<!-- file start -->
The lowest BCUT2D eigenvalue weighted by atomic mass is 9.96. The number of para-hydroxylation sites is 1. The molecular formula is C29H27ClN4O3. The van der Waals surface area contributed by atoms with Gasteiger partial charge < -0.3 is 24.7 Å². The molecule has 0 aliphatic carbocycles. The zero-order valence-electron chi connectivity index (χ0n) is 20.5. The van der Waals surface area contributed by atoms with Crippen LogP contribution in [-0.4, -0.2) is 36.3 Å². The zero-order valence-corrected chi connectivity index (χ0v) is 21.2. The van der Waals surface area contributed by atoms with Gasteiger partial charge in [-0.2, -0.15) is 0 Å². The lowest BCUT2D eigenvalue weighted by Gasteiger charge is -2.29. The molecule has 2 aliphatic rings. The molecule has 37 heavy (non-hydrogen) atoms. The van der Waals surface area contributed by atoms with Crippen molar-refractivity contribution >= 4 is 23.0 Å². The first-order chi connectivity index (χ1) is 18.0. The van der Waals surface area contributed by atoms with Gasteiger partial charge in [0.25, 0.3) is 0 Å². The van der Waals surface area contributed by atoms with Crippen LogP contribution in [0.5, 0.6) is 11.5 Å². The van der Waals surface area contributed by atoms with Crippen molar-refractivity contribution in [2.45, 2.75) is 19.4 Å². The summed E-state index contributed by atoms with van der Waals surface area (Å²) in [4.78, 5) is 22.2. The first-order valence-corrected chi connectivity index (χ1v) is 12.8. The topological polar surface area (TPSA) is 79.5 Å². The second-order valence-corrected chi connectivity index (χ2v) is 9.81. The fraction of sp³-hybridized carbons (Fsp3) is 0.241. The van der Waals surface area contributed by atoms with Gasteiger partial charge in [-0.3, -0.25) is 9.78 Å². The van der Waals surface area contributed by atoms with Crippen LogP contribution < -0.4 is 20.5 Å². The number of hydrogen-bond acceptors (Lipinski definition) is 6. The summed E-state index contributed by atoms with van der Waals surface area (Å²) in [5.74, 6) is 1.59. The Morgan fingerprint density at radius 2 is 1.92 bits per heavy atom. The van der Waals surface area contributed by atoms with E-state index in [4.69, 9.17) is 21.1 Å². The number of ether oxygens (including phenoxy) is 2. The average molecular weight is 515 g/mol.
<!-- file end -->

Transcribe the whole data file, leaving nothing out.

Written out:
The lowest BCUT2D eigenvalue weighted by atomic mass is 9.96. The number of para-hydroxylation sites is 1. The molecular formula is C29H27ClN4O3. The van der Waals surface area contributed by atoms with Gasteiger partial charge < -0.3 is 24.7 Å². The molecule has 0 aliphatic carbocycles. The zero-order valence-electron chi connectivity index (χ0n) is 20.5. The van der Waals surface area contributed by atoms with Crippen LogP contribution in [-0.4, -0.2) is 36.3 Å². The zero-order valence-corrected chi connectivity index (χ0v) is 21.2. The van der Waals surface area contributed by atoms with Gasteiger partial charge in [-0.2, -0.15) is 0 Å². The lowest BCUT2D eigenvalue weighted by Gasteiger charge is -2.29. The molecule has 2 aliphatic rings. The molecule has 37 heavy (non-hydrogen) atoms. The van der Waals surface area contributed by atoms with Crippen molar-refractivity contribution >= 4 is 23.0 Å². The first-order chi connectivity index (χ1) is 18.0. The van der Waals surface area contributed by atoms with Gasteiger partial charge in [0.25, 0.3) is 0 Å². The van der Waals surface area contributed by atoms with Crippen LogP contribution in [0.5, 0.6) is 11.5 Å². The van der Waals surface area contributed by atoms with Crippen molar-refractivity contribution in [2.45, 2.75) is 19.4 Å². The summed E-state index contributed by atoms with van der Waals surface area (Å²) in [4.78, 5) is 22.2. The first-order valence-corrected chi connectivity index (χ1v) is 12.8. The topological polar surface area (TPSA) is 79.5 Å². The second-order valence-corrected chi connectivity index (χ2v) is 9.81. The fraction of sp³-hybridized carbons (Fsp3) is 0.241. The van der Waals surface area contributed by atoms with Gasteiger partial charge in [-0.3, -0.25) is 9.78 Å². The van der Waals surface area contributed by atoms with Crippen LogP contribution < -0.4 is 20.5 Å². The number of hydrogen-bond acceptors (Lipinski definition) is 6. The summed E-state index contributed by atoms with van der Waals surface area (Å²) in [5.74, 6) is 1.59. The Morgan fingerprint density at radius 2 is 1.92 bits per heavy atom. The van der Waals surface area contributed by atoms with E-state index in [4.69, 9.17) is 21.1 Å². The number of ether oxygens (including phenoxy) is 2. The average molecular weight is 515 g/mol.